Africa is estimated to have 50 million indigenous peoples and they are mainly nomadic and semi-nomadic pastoralists, or hunter-gatherers. They represent diverse contexts with many living in extreme poverty and experiencing high health disparities compared to non-indigenous peoples. They experience marginalization, dispossession of their lands and resources, forced assimilation into dominant non-indigenous groups, and illiteracy. They suffer from numerous infectious and non-communicable diseases. The essential elements when designing sustainable and effective health interventions within indigenous communities include incorporating indigenous knowledges, methodologies and culturally centered approaches to promote self-determination, stakeholder and community engagement. The use of decolonization methodological frameworks that privilege indigenous voices allow for co-design principles when undertaking health research. Implementation science is ideal in these contexts because it uses systematic research methods to appreciate local contexts and improve knowledge translation to inform policy. It also seeks to understand factors affecting successful implementation of health research and interventions by assessing a number of outcomes including coverage, acceptability, adoption, fidelity, equity, cost, and sustainability. When indigenous knowledge is applied in conceptualizations of research goals and methodologies, we build true partnerships and expand research capacity of indigenous people as they are actively involved in study design, leadership, and governance. Researchers using participatory action approaches embrace local indigenous contexts and localized understanding which consequently ensures viability, usefulness, and sustainability of their research endeavors.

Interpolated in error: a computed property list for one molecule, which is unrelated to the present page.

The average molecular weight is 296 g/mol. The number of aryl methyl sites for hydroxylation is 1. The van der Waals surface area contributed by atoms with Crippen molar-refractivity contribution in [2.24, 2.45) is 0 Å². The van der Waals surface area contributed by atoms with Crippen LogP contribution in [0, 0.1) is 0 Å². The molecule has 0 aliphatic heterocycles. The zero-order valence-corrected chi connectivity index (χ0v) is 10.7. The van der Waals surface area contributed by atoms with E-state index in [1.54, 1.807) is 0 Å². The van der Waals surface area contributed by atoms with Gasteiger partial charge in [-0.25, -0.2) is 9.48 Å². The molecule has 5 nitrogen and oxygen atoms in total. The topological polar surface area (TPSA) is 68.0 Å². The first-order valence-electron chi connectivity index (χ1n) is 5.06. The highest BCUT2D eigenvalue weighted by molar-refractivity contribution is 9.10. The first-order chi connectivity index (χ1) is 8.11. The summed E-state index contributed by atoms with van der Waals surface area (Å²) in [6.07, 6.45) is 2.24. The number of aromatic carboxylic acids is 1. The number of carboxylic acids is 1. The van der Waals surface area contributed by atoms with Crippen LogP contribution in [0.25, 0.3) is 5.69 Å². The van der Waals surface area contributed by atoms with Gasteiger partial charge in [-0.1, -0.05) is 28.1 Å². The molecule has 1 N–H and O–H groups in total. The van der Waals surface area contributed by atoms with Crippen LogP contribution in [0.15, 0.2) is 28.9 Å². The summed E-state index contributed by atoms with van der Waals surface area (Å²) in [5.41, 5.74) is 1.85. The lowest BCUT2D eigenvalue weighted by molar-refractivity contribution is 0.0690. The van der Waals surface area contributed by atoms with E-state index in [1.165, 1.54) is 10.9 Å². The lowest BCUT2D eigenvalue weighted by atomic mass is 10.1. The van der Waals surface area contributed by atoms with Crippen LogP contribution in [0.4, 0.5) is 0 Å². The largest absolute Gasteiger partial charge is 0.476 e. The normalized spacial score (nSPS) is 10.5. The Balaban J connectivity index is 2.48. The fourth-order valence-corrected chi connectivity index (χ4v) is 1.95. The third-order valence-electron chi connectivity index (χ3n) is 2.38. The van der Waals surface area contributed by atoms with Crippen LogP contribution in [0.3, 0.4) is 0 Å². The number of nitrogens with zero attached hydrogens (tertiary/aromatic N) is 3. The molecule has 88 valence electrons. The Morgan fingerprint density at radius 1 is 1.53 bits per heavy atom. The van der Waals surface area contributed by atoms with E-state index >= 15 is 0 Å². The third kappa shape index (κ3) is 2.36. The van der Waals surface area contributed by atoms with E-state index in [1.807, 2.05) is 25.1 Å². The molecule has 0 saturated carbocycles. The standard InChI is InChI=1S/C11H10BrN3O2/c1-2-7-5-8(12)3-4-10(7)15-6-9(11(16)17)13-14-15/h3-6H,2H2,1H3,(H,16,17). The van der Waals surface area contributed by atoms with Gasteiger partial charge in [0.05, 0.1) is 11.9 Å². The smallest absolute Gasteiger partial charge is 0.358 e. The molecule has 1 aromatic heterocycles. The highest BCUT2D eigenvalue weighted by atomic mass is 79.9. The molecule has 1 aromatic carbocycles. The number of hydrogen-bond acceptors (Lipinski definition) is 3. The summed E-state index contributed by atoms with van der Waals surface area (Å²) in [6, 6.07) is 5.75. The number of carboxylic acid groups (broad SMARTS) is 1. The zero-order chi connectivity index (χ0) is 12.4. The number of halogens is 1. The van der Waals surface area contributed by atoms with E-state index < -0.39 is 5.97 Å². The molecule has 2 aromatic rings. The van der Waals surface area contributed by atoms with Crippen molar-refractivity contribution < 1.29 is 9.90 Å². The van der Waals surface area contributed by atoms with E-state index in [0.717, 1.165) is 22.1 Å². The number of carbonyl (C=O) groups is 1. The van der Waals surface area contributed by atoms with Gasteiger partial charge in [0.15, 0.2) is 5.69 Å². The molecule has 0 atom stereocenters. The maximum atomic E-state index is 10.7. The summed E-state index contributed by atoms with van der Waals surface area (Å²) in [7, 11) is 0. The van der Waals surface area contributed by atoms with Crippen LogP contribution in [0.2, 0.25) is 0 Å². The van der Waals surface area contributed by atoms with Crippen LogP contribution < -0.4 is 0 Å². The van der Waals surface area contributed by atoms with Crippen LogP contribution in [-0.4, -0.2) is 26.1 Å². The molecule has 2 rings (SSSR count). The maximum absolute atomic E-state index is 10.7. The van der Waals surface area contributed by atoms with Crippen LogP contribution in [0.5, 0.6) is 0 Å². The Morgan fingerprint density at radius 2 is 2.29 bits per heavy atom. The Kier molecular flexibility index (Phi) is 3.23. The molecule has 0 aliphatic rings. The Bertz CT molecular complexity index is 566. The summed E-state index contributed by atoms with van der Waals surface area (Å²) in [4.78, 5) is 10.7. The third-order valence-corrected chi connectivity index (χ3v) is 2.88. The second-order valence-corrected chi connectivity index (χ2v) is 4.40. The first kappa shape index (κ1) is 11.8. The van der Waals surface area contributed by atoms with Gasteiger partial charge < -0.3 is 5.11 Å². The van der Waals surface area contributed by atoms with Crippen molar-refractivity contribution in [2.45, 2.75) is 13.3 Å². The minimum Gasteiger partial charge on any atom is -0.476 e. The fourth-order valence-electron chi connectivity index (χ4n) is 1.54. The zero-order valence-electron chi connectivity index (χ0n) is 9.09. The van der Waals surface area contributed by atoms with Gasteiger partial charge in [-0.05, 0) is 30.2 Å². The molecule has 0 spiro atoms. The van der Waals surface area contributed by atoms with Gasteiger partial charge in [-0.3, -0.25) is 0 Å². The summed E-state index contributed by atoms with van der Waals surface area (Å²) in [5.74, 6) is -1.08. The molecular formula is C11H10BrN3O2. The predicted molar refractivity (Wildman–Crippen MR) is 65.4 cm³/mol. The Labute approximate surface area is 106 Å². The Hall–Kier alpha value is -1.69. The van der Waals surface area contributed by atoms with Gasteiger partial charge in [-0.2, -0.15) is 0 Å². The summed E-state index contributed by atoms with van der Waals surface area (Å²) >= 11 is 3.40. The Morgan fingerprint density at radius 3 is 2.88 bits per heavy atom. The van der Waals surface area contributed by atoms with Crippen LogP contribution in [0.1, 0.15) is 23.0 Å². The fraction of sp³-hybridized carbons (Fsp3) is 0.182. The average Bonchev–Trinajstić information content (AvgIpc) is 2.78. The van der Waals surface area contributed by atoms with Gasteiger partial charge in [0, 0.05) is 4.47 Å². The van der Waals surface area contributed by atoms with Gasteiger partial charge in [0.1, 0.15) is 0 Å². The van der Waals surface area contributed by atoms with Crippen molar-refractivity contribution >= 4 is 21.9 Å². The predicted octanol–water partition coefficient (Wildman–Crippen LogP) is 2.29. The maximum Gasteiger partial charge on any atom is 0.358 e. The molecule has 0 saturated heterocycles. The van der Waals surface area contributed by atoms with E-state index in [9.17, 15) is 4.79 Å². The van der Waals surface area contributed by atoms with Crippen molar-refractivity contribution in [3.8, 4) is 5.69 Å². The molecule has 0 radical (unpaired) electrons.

3. Town-Gown Relationship: The Academic Library Engagement in Preserving Indigenous Knowledge
Library and Information Science, Abia State University, Uturu, Nigeria
Academic libraries are libraries established in tertiary institutions to provide information services to cater for the teaching, learning, research activities and community services that characterize higher education. However, the community services aspect of the function of higher institutions in Nigeria may have been neglected, The Town-Gown relationship which should be nurtured by academic libraries, especially in the area of preserving indigenous knowledge of these communities is left undone. The undue focus of the academic libraries to serve only the interest of their staff and students, excluding their neighbours who live on the other side of the boundaries of the academic institution calls to question the interaction and harmonious co-existence of the Town and the Gown. Academic libraries are uniquely positioned to play a vital role in supporting indigenous communities bordering their parent institutions by identifying, protecting and disseminating their indigenous knowledge. It is still widely speculated that academic libraries in Nigeria are rendering their services in helping the growth of Town-Gown relationship in Nigeria. Against this backdrop, this paper conceptualizes Town-Gown relationship and discusses academic libraries. It identifies community engagement as collaboration between institutions of higher education and their larger communities for mutually beneficial exchange of knowledge and services in a context of partnership and reciprocity. The study also provides insight into what indigenous knowledge is, the role of academic libraries in Nigeria in preserving indigenous knowledge and the challenges faced by these libraries in their preservation of indigenous knowledge.
4. Local Ecological Knowledge, Catch Characteristics, and Evidence of Elasmobranch Depletions in Western Ghana Artisanal Fisheries
Kwame Nkrumah University of Science and Technology, Kumasi, Ghana